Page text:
After suffering for some seven years through to 2015, the world’s steelmakers have had cause for cheer over the past couple of years. Following some heavy losses and write-downs, they finally appear to have emerged from the wreckage of the global financial crisis. An economic upswing has taken root in most regions of the world, Chinese steel output and export growth has slowed noticeably, and steel prices have enjoyed an upward swing in consequence.
After having gone after imports of both hot-rolled coil (HRC) and cold-rolled coil (CRC) this year, will the European Commission soon be turning its attention to imports of galvanized steel? (primarily hot-dipped galvanized material (HDG))
In all likelihood yes but just how effective would any import restrictions be?
Let’s take a look at the case for implementing trade protection measures on these products and what effect they may have.
Just under ten years ago, during June 2006, Mittal Steel finally gained control of Arcelor, creating what in turn is still today the world’s largest steelmaker, ArcelorMittal.
With prices of many commodities at multi-year lows, recent financial releases from some of Europe’s major steelmakers delivered a reminder that not everything is bad in the steel industry.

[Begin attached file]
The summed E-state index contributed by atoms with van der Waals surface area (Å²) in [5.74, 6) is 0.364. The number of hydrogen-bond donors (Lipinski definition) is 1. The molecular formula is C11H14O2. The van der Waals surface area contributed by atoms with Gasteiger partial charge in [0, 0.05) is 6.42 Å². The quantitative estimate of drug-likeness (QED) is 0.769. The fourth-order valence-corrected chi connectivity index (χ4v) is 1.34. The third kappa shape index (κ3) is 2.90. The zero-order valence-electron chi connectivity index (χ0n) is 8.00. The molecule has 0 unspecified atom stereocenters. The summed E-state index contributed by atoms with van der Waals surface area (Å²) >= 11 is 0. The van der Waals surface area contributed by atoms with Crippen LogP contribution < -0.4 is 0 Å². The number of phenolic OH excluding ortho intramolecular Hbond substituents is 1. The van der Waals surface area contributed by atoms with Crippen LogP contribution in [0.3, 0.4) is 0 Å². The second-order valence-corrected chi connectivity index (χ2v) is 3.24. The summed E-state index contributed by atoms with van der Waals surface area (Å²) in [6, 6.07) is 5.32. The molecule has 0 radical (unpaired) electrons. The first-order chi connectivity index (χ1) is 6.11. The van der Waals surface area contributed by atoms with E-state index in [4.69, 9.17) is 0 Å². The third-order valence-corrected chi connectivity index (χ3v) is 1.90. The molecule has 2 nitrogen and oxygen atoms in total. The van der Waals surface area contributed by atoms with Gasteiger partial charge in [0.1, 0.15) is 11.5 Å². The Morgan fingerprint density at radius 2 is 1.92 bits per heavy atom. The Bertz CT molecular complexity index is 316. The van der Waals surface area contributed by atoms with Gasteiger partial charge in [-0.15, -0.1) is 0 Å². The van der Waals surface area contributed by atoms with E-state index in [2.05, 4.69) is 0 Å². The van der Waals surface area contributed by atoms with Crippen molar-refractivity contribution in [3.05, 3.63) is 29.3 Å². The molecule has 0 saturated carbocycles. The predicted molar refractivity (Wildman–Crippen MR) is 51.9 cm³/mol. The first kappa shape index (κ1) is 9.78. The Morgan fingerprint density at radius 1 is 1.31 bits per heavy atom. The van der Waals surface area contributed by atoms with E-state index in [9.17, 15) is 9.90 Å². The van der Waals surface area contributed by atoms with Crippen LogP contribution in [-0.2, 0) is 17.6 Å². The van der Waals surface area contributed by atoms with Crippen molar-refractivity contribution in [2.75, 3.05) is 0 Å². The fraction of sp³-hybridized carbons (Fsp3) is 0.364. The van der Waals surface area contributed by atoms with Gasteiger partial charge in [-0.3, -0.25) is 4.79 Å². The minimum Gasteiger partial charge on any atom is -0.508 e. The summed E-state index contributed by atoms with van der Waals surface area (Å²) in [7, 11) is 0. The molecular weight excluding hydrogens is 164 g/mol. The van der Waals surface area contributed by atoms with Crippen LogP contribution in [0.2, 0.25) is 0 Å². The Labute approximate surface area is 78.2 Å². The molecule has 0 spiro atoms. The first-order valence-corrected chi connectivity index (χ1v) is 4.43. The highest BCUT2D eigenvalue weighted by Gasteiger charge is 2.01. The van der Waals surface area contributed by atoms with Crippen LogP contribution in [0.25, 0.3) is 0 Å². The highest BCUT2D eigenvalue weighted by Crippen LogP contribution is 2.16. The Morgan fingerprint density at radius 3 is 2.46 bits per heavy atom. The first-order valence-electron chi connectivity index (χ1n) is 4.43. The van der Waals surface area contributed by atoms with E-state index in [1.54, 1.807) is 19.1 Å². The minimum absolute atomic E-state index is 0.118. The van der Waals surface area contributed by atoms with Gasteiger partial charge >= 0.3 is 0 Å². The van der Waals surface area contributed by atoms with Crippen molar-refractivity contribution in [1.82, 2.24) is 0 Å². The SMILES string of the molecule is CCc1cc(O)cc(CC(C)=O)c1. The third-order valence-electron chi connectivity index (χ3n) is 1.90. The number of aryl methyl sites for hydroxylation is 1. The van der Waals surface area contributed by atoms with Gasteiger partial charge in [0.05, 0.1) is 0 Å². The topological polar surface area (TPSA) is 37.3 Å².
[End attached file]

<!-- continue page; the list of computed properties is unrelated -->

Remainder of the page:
Why, when most stories surrounding the steel and commodity markets are overwhelmingly negative these days, might this be the case?
Looking at Chinese demand for steel…
China’s annual growth rate has slowed from double-digit figures to around 7%. The massive investments in infrastructure that the government unleashed as a stimulus response to the global financial crisis are subsiding. Property markets around the country are cooling fast, leaving developers with a nasty debt hangover.
The article goes on to detail the implications for prices, both of steel and its raw materials i.e. iron ore and is well worth a read for a good overview of the sector.